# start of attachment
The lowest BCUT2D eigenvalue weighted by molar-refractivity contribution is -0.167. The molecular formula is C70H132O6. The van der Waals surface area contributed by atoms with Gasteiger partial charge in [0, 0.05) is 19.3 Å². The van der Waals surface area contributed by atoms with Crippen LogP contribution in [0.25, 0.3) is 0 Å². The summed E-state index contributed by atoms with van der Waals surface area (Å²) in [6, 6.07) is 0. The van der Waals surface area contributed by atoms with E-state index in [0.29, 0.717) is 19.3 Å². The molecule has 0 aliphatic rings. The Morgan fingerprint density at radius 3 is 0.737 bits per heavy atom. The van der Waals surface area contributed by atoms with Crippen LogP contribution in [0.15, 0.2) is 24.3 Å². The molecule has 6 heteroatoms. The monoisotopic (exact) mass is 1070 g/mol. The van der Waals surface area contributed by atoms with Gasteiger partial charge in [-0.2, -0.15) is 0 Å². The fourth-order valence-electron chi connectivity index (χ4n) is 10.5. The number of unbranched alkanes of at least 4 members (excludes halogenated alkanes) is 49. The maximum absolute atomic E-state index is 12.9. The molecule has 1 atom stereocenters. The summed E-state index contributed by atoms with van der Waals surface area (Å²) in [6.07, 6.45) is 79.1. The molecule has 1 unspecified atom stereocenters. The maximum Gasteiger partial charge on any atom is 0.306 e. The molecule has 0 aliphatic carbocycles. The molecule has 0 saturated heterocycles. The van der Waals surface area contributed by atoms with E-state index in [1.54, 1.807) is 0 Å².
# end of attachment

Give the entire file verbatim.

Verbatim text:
The lowest BCUT2D eigenvalue weighted by molar-refractivity contribution is -0.167. The molecular formula is C70H132O6. The van der Waals surface area contributed by atoms with Gasteiger partial charge in [0, 0.05) is 19.3 Å². The van der Waals surface area contributed by atoms with Crippen LogP contribution in [0.25, 0.3) is 0 Å². The summed E-state index contributed by atoms with van der Waals surface area (Å²) in [6, 6.07) is 0. The van der Waals surface area contributed by atoms with E-state index in [0.29, 0.717) is 19.3 Å². The molecule has 0 aliphatic rings. The Morgan fingerprint density at radius 3 is 0.737 bits per heavy atom. The van der Waals surface area contributed by atoms with Crippen LogP contribution in [0.15, 0.2) is 24.3 Å². The molecule has 6 heteroatoms. The monoisotopic (exact) mass is 1070 g/mol. The van der Waals surface area contributed by atoms with Gasteiger partial charge in [-0.2, -0.15) is 0 Å². The fourth-order valence-electron chi connectivity index (χ4n) is 10.5. The number of unbranched alkanes of at least 4 members (excludes halogenated alkanes) is 49. The maximum absolute atomic E-state index is 12.9. The molecule has 1 atom stereocenters. The summed E-state index contributed by atoms with van der Waals surface area (Å²) in [6.07, 6.45) is 79.1. The molecule has 1 unspecified atom stereocenters. The maximum Gasteiger partial charge on any atom is 0.306 e. The molecule has 0 aliphatic carbocycles. The molecule has 0 saturated heterocycles. The van der Waals surface area contributed by atoms with E-state index in [1.54, 1.807) is 0 Å².